“We came up with this model whereby we would identify the most medically vulnerable and put it into place. We pursued identification through a scoring system based on age and medical vulnerability. For instance, you would get a point if you were 40-50, two points if you were 50-60, three points if you were 60-70 and four points if you were over 70. If you had diabetes, you’d get four points, if you had chronic heart disease, you’d get two points, etcetera. We identified the risk diseases and give points based on that. We came up with the points scale between two and 13. We identified a lot of these people who were already in their own room and had access to their own rooms and could isolate and keep safe. DRHE came up with another 320 ‘shielding unit’ beds for people who hadn’t got that ability to restrict their movements and we moved medically vulnerable people into units.” These shielding units were operated by Crosscare, Depaul, McVerry Trust, Novas and San Kalpa. The HSE Healthlink team provided clinical support for these units.

Simultaneously, addiction services were enabled to have a 12-week waiting list for methadone cut down to three days. A maintenance and reduction course for those addicted to benzodiazepines was managed by GMQ. Separate housing for those with disruptive behavioural issues was secured and staffed by Focus Ireland. Ana Liffey Drug Project, Chrysalis and Coolmine provided inreach support for clients. Dublin Simon provided counselling services over the phone.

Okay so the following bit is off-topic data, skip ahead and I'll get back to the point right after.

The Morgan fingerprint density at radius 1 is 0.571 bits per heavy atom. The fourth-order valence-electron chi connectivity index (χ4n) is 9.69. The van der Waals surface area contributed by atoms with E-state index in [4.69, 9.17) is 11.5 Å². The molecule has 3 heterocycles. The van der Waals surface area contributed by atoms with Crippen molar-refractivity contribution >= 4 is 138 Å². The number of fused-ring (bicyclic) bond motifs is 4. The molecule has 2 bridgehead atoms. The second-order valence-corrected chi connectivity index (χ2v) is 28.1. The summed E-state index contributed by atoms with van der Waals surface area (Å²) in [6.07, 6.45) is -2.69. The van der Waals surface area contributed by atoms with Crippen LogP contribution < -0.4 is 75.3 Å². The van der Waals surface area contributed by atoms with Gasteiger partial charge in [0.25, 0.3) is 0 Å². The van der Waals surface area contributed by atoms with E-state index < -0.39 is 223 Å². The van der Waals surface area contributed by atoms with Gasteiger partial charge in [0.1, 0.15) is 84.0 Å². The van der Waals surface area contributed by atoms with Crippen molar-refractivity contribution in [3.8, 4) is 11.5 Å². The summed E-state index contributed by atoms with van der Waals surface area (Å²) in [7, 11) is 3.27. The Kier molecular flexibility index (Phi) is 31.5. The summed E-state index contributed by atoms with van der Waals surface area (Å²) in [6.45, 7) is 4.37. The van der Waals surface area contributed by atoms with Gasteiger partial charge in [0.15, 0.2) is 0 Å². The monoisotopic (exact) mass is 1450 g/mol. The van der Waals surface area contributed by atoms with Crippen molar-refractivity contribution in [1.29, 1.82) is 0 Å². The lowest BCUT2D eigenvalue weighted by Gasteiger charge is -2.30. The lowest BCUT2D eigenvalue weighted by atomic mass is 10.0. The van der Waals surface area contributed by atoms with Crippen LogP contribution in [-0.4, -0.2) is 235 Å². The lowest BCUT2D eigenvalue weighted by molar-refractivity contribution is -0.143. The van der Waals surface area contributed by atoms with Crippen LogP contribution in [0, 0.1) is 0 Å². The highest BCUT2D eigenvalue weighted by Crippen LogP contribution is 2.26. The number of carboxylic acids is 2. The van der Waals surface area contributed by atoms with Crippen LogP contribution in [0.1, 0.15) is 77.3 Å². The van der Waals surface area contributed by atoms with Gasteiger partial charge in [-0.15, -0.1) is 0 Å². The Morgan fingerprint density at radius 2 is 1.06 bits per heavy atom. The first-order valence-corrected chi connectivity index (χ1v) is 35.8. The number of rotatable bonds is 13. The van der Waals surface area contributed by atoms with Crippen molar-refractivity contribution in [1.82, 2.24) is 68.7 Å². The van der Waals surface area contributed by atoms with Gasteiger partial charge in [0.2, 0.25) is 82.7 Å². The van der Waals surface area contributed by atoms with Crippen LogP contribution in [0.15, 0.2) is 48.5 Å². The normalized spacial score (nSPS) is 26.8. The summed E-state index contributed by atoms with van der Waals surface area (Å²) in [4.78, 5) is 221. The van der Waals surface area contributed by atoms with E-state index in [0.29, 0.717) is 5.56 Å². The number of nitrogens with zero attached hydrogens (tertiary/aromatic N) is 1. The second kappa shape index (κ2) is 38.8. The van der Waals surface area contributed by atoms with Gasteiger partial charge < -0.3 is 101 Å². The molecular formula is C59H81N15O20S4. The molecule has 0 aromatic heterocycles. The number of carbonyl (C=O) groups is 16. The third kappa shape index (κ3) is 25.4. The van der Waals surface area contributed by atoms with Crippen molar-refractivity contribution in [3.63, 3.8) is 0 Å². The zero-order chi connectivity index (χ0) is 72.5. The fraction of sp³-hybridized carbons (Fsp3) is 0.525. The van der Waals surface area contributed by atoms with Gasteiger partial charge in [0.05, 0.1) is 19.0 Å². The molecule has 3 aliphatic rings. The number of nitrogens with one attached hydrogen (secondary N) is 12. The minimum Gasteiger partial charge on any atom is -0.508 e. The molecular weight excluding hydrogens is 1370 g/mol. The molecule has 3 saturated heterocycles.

This intensive and collaborative approach returned results that defied expectations: “We tested as many people and up to December 2020, had 80 Covid positive cases. In early January, we had 50 Covid positive cases among clients. These are actually much lower figures than we had anticipated; we expected a much higher number of positive cases, so we’ve actually done extremely well in terms of positivity.

“By January, we had up to 206 people in shielding units, and another 150 shielding in accommodation that they had previously been in which proved suitable. In shielding units, we haven’t had any positive cases, which is a fantastic result. We have now had 130 positive cases overall, but interestingly, while we had predicted that we would have 23 deaths by April 2020, we have only had three deaths overall and the third death was someone who contracted Covid in hospital, not in homeless services. During the first surge, it was reported that not only was there low numbers of homeless presenting with Covid, but they also reported a reduction for non-Covid issues.”

O’Carroll is currently undertaking research to prove what he has seen in the response to Covid: that the melding together of healthcare, housing and addiction services can be a powerful combination in combatting homelessness.

“What I believe strongly is that uniting everyone in this mission is the key to going forward. The issue of homelessness is a justice issue and a public health issue. The factors supporting these positive outcomes are the existing homelessness services, the HSE and DRHE and a clear corporate and clinical governance structure. The collapse of the rental and hotel market was key in terms of freeing up accommodation. I think we’re lucky in Ireland to have a social inclusion directorate in the HSE, which is fairly unique in Europe and not to be underestimated,” O’Carroll says.

Concluding, O’Carroll stresses the importance of keeping the spirit of collaboration alive after the pandemic: “Going forward, to ensure we keep sight of that common mission. Housing is a priority, and we must manage the housing and rental markets to both prevent homelessness and increase housing supply. We need to remove the competition from homeless health and accommodation markets. There’s a real sense of collaboration. Often, you’re put up against each other to bid for initiative and there is a lot of competition, but Covid has brought everyone together. We have to ensure rapid access to addiction services, maintain structures that encourage collaboration and fill the gaps in mental health services.”